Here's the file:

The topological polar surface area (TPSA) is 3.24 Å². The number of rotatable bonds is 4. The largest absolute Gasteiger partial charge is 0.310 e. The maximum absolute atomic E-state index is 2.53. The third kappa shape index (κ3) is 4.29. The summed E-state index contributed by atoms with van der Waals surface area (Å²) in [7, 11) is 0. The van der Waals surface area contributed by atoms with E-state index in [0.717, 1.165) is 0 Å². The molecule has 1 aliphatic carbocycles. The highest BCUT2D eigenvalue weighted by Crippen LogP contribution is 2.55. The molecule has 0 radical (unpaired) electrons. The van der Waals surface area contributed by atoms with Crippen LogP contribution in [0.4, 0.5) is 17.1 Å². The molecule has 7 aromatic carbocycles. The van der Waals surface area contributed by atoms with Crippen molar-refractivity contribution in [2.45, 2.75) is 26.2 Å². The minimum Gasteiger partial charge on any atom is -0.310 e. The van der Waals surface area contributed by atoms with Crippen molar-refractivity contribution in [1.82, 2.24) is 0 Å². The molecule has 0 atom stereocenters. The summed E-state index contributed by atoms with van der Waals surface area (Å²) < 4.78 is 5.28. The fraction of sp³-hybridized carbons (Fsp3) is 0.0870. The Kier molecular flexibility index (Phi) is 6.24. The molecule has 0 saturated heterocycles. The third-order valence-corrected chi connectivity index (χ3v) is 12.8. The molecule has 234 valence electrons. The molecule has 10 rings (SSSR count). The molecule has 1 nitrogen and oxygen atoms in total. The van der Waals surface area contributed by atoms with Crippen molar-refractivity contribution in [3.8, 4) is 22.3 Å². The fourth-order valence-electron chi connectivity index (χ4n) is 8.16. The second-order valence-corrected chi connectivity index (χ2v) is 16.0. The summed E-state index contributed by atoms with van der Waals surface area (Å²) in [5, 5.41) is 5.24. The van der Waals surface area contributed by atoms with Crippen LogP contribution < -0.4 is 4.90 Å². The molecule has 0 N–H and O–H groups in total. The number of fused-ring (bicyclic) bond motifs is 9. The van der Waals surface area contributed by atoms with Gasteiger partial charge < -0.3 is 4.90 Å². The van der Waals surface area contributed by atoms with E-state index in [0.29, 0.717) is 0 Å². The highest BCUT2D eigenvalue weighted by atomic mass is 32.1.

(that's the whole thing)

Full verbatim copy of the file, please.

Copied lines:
The topological polar surface area (TPSA) is 3.24 Å². The number of rotatable bonds is 4. The largest absolute Gasteiger partial charge is 0.310 e. The maximum absolute atomic E-state index is 2.53. The third kappa shape index (κ3) is 4.29. The summed E-state index contributed by atoms with van der Waals surface area (Å²) in [7, 11) is 0. The van der Waals surface area contributed by atoms with E-state index in [0.717, 1.165) is 0 Å². The molecule has 1 aliphatic carbocycles. The highest BCUT2D eigenvalue weighted by Crippen LogP contribution is 2.55. The molecule has 0 radical (unpaired) electrons. The van der Waals surface area contributed by atoms with Crippen LogP contribution in [0.4, 0.5) is 17.1 Å². The molecule has 7 aromatic carbocycles. The van der Waals surface area contributed by atoms with Crippen molar-refractivity contribution in [2.45, 2.75) is 26.2 Å². The minimum Gasteiger partial charge on any atom is -0.310 e. The van der Waals surface area contributed by atoms with Crippen molar-refractivity contribution in [1.82, 2.24) is 0 Å². The molecule has 0 atom stereocenters. The summed E-state index contributed by atoms with van der Waals surface area (Å²) < 4.78 is 5.28. The fraction of sp³-hybridized carbons (Fsp3) is 0.0870. The Kier molecular flexibility index (Phi) is 6.24. The molecule has 0 saturated heterocycles. The third-order valence-corrected chi connectivity index (χ3v) is 12.8. The molecule has 234 valence electrons. The molecule has 10 rings (SSSR count). The molecule has 1 nitrogen and oxygen atoms in total. The van der Waals surface area contributed by atoms with Crippen molar-refractivity contribution in [3.8, 4) is 22.3 Å². The fourth-order valence-electron chi connectivity index (χ4n) is 8.16. The second-order valence-corrected chi connectivity index (χ2v) is 16.0. The summed E-state index contributed by atoms with van der Waals surface area (Å²) in [5, 5.41) is 5.24. The van der Waals surface area contributed by atoms with Crippen LogP contribution < -0.4 is 4.90 Å². The molecule has 0 N–H and O–H groups in total. The number of fused-ring (bicyclic) bond motifs is 9. The van der Waals surface area contributed by atoms with Gasteiger partial charge < -0.3 is 4.90 Å². The van der Waals surface area contributed by atoms with E-state index in [0.29, 0.717) is 0 Å². The highest BCUT2D eigenvalue weighted by atomic mass is 32.1.